S: Would you say you love yourself a lot?
E: I think in the past year, I’ve found more comfort in myself and tried to undo the harm I did on myself mentally. I don’t even think it’s about loving myself more, but being more cautious with how I treat myself mentally.
S: What was it like before you were cautious with yourself?
E: I had really bad coping mechanisms and I never really let myself feel anything. When I was super depressed, I would beat myself up for being sad, so I always had the mentality that I was stupid for being sad. I’d tell myself I was ungrateful and people were in worse conditions; I never let myself fully feel and I think that’s really important to do. I never let myself be happy either because I thought ‘Oh, something bad is going to happen.’ I never let myself enjoy good feelings, or find relief in just crying and being sad. Finally, I came to the conclusion that if I didn’t stop doing that, I’d just be continuously falling down this pit of despair. I think January through May was my peak of mental health. because I was so okay with being fucking alive, I don’t even know how to describe it, it was an insane feeling. I also started writing a lot, which helps immensely with letting things out.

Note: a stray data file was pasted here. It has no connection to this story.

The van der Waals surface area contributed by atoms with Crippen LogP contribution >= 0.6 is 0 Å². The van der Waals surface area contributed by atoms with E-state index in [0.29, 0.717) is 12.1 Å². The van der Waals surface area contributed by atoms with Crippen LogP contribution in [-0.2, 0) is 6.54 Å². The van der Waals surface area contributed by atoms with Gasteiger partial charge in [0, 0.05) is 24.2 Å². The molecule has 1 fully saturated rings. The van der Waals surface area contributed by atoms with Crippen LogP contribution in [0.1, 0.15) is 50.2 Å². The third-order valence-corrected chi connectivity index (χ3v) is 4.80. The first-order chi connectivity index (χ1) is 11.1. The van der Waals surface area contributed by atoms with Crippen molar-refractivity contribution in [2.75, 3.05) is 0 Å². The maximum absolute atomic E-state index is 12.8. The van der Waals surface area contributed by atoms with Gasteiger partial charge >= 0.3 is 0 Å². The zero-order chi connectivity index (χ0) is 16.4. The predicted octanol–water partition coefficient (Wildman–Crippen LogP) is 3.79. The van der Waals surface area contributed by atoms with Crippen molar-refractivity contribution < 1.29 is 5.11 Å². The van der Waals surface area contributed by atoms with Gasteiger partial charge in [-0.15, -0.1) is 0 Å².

S: That makes me so happy to hear! Do you think it was that time specifically in your life because you were about to graduate and move on with your life?
E: That was the weirdest thing! I felt so much during that time because I was scared that I had to makes so many huge decisions in that time span. It was invigorating to know that my life was going to begin. Yeah, that’s probably it because high school was over and it was always something that held me down and put up a lot boundaries with what I wanted to do with my life. Knowing that was almost over and I will be able to make all decisions on my own, and it was in my hands, was super terrifying, but also very relieving to know any decision I made was going to be on me.
S: Yeah, I heard that’s a tough time that I never want to go through! (I’m a baby) Do you feel pressured to act a certain way because of your supporters?